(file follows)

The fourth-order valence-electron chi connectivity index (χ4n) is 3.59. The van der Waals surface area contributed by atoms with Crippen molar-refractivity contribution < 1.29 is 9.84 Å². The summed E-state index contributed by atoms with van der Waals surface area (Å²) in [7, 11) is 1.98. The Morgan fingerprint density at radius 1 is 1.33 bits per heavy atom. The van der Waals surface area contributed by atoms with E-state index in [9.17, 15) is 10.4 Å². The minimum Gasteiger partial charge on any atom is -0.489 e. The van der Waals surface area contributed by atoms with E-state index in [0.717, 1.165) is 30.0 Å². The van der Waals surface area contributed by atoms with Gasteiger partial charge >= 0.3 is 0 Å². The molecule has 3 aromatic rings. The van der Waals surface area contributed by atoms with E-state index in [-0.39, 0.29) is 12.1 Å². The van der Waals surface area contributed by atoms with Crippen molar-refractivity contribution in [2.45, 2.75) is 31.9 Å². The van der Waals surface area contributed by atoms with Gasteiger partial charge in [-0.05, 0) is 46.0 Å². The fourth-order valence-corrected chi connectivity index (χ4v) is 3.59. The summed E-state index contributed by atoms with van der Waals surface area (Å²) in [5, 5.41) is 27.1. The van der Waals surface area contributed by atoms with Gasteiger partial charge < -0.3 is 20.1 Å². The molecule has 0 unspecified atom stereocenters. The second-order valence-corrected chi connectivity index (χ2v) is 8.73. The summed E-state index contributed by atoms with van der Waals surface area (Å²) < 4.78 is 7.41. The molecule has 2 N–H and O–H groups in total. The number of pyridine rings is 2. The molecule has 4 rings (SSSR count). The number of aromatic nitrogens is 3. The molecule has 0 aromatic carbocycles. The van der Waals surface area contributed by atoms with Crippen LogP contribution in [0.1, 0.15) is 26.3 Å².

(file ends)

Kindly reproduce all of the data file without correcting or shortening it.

The fourth-order valence-electron chi connectivity index (χ4n) is 3.59. The van der Waals surface area contributed by atoms with Crippen molar-refractivity contribution < 1.29 is 9.84 Å². The summed E-state index contributed by atoms with van der Waals surface area (Å²) in [7, 11) is 1.98. The Morgan fingerprint density at radius 1 is 1.33 bits per heavy atom. The van der Waals surface area contributed by atoms with E-state index in [9.17, 15) is 10.4 Å². The minimum Gasteiger partial charge on any atom is -0.489 e. The van der Waals surface area contributed by atoms with E-state index in [0.717, 1.165) is 30.0 Å². The van der Waals surface area contributed by atoms with Gasteiger partial charge >= 0.3 is 0 Å². The molecule has 3 aromatic rings. The van der Waals surface area contributed by atoms with E-state index in [-0.39, 0.29) is 12.1 Å². The van der Waals surface area contributed by atoms with Crippen molar-refractivity contribution in [2.45, 2.75) is 31.9 Å². The van der Waals surface area contributed by atoms with Gasteiger partial charge in [-0.05, 0) is 46.0 Å². The fourth-order valence-corrected chi connectivity index (χ4v) is 3.59. The summed E-state index contributed by atoms with van der Waals surface area (Å²) in [5, 5.41) is 27.1. The van der Waals surface area contributed by atoms with Gasteiger partial charge < -0.3 is 20.1 Å². The molecule has 0 unspecified atom stereocenters. The second-order valence-corrected chi connectivity index (χ2v) is 8.73. The summed E-state index contributed by atoms with van der Waals surface area (Å²) < 4.78 is 7.41. The molecule has 2 N–H and O–H groups in total. The number of pyridine rings is 2. The molecule has 4 rings (SSSR count). The number of aromatic nitrogens is 3. The molecule has 0 aromatic carbocycles. The van der Waals surface area contributed by atoms with Crippen LogP contribution in [0.1, 0.15) is 26.3 Å².